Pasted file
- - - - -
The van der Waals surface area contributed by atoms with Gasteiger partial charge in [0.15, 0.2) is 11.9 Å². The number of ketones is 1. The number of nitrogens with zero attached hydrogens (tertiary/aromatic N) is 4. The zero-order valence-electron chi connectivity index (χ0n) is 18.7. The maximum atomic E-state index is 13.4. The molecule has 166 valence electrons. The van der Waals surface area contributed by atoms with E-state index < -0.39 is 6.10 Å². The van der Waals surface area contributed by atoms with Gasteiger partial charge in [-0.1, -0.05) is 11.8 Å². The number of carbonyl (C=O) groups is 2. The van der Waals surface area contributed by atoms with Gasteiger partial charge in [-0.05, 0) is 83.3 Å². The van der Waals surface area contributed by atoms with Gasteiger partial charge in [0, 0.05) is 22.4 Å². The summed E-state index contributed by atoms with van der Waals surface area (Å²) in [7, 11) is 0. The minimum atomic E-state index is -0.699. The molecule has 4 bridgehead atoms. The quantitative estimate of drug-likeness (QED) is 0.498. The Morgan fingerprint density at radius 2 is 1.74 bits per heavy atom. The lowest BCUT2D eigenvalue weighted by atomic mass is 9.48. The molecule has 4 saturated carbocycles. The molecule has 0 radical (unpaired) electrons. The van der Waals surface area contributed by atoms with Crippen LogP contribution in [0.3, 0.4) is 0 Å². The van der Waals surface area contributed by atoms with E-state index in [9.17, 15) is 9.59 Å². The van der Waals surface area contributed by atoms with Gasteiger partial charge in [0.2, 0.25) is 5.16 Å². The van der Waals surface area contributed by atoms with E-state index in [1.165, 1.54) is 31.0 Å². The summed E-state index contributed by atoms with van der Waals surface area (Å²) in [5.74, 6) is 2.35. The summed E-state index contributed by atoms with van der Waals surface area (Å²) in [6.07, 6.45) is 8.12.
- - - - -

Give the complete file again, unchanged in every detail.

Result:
The van der Waals surface area contributed by atoms with Gasteiger partial charge in [0.15, 0.2) is 11.9 Å². The number of ketones is 1. The number of nitrogens with zero attached hydrogens (tertiary/aromatic N) is 4. The zero-order valence-electron chi connectivity index (χ0n) is 18.7. The maximum atomic E-state index is 13.4. The molecule has 166 valence electrons. The van der Waals surface area contributed by atoms with E-state index < -0.39 is 6.10 Å². The van der Waals surface area contributed by atoms with Gasteiger partial charge in [-0.1, -0.05) is 11.8 Å². The number of carbonyl (C=O) groups is 2. The van der Waals surface area contributed by atoms with Gasteiger partial charge in [-0.05, 0) is 83.3 Å². The van der Waals surface area contributed by atoms with Gasteiger partial charge in [0, 0.05) is 22.4 Å². The summed E-state index contributed by atoms with van der Waals surface area (Å²) in [7, 11) is 0. The minimum atomic E-state index is -0.699. The molecule has 4 bridgehead atoms. The quantitative estimate of drug-likeness (QED) is 0.498. The Morgan fingerprint density at radius 2 is 1.74 bits per heavy atom. The lowest BCUT2D eigenvalue weighted by atomic mass is 9.48. The molecule has 4 saturated carbocycles. The molecule has 0 radical (unpaired) electrons. The van der Waals surface area contributed by atoms with Crippen LogP contribution in [0.3, 0.4) is 0 Å². The van der Waals surface area contributed by atoms with E-state index in [9.17, 15) is 9.59 Å². The van der Waals surface area contributed by atoms with Gasteiger partial charge in [0.2, 0.25) is 5.16 Å². The van der Waals surface area contributed by atoms with E-state index in [1.165, 1.54) is 31.0 Å². The summed E-state index contributed by atoms with van der Waals surface area (Å²) in [5.74, 6) is 2.35. The summed E-state index contributed by atoms with van der Waals surface area (Å²) in [6.07, 6.45) is 8.12.